Tibetan textbook

James Hartzell james.hartzell at GMAIL.COM
Thu Nov 10 16:29:14 UTC 2011

Dear colleagues

Might someone comment on the dictionary produced by Tony Duff and team,
'the Illuminator' and related reference works on Tibetan grammar from his


On Thu, Nov 10, 2011 at 2:06 PM, Paul Hackett <ph2046 at columbia.edu> wrote:

> Dear Adriano,
> On Nov 10, 2011, at 5:11 AM, Adriano Aprigliano wrote:
> > Which textbook (as well as a grammar and dictionary) would you
> > recommend for classical Tibetan, especially the translation literature?
>    Unfortunately, there aren't any real textbooks for classical Tibetan
> literature.  There have been attempts over the years to publish various
> "readers," but the authors usually lacked a sufficient command of Tibetan
> grammar to make them very useful. At present there are only two textbook
> projects underway that I am aware of: my own work geared specifically
> towards classical Tibetan religious & philosophical literature (_A
> Classical Tibetan Reader_, to be published by Snow Lion), and another by
> Matthew Kapstein which I believe is more generic in scope (I have not
> actually seen it, so cannot say).  Neither one is published.
>  Regarding grammar presentations, the two best ones are Michael Hahn's
> _Textbook of Classical Literary Tibetan_, portions of which seem to be
> available online at Harvard:
> http://isites.harvard.edu/icb/icb.do?keyword=k41868&pageid=icb.page196202
> and Joe Wilson's _Translating Buddhism From Tibetan_ (Ithaca: Snow Lion).
>  Although Hahn's book gives an excellent concise overview of the components
> of Tibetan grammar, it is weak on the practicalities of dissecting the more
> idiosyncratic Tibetan sentence formations, particularly those seen in the
> philosophical literature.  For this reason, although Hahn's is a useful
> resource to have, I am more partial to Joe Wilson's textbook since it
> offers a systematic presentation of Tibetan grammar specifically geared
> both to classical Tibetan literature and pedagogically for students
> interested in practical advice for translating.  Other presentations either
> attempt to include theoretical linguistic models which tend to be not very
> useful, or worse yet, conflate literary Tibetan with colloquial Tibetan,
> which simply confuses the issue (they are sufficiently distinct) leading to
> a watered-down, lowest-common-denominator presentation that loses may key
> attributes of dealing exclusively with literary classical Tibetan.  Be
> aware that Wilson's book is geared specifically towards translating Tibetan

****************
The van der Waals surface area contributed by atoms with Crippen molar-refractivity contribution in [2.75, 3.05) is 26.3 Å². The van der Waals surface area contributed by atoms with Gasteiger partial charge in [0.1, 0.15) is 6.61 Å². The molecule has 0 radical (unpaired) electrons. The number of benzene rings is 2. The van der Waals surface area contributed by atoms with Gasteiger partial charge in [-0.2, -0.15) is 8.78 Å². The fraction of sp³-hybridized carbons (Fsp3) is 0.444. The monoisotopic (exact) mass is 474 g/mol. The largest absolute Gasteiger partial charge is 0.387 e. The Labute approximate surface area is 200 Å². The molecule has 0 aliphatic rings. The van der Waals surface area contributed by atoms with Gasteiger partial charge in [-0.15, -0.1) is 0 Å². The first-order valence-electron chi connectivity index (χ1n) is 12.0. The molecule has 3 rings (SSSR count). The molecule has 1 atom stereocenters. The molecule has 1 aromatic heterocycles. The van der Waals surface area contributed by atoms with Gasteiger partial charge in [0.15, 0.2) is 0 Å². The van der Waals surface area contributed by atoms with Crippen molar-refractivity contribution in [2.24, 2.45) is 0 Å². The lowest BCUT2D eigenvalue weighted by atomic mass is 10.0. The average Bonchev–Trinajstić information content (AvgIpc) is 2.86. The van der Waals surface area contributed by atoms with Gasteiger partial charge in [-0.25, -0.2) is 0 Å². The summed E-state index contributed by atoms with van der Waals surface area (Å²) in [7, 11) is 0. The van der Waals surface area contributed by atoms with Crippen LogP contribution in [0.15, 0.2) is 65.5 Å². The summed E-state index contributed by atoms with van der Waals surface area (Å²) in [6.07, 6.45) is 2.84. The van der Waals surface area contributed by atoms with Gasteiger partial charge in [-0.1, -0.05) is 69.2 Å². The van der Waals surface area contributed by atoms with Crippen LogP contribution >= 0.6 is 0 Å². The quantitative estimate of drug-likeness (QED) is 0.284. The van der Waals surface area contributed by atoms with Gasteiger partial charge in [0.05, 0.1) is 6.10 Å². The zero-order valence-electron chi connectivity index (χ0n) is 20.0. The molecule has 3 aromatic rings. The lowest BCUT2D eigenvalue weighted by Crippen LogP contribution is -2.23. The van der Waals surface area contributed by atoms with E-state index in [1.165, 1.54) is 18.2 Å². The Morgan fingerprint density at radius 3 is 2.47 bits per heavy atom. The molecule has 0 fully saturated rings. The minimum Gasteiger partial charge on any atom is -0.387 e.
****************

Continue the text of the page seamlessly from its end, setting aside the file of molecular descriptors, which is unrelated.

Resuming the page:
> into English.  If you goal is translating into Portuguese, his approach
> will undoubtedly require some reformulation.
>   As for dictionaries, it is much more difficult.  Believe it or not, one
> of the best dictionaries for classical Tibetan is still Sarat Chadra Das,
> _Tibetan-English Dictionary_ (1902), available from several publishers in
> India.  The only weakness is its coverage of tantra and the more abstruse
> philosophical vocabulary.  Jeffrey Hopkins's dictionary was an attempt to
> rectify this lacuna regarding tantra and philosophy, but it is not yet
> published and currently only an old only version is available online from
> the University of Virginia as part of the "Tibetan Dictionary Tool" (though
> be advise that the bulk of the data there is more quantity than quality and
> needs to be used with some caution).  I published a dictionary of Tibetan
> verbs a few years ago (_A Tibetan Verb Lexicon_ Ithaca: Snow Lion, 2003) as
> both a ready reference and prolegomenon to my "Classical Tibetan Reader"
> designed to be used in conjunction with Joe Wilson textbook, and which
> students tell me they find quite useful, though it has its own limitations
> as well (a second edition will require several more years of work).
>  Otherwise, there is the Tibetan-Tibetan-Chinese Dictionary from almost
> twenty years ago, but it is not for novice students, requiring a certain
> degree of facility in Tibetan to be useful and even then it is very weak in
> terms of philosophical vocabulary and is geared much more towards generic
> literature.
> Hope that helps.
> Best,
> Paul Hackett
> Columbia University

James Hartzell
Center for Mind/Brain Sciences (CIMeC)
University of Trento
via delle Regole 101
38123 Mattarello, TN, Italy
Tel: +39 0461 28 3660
Cell: +39 377 452 6292

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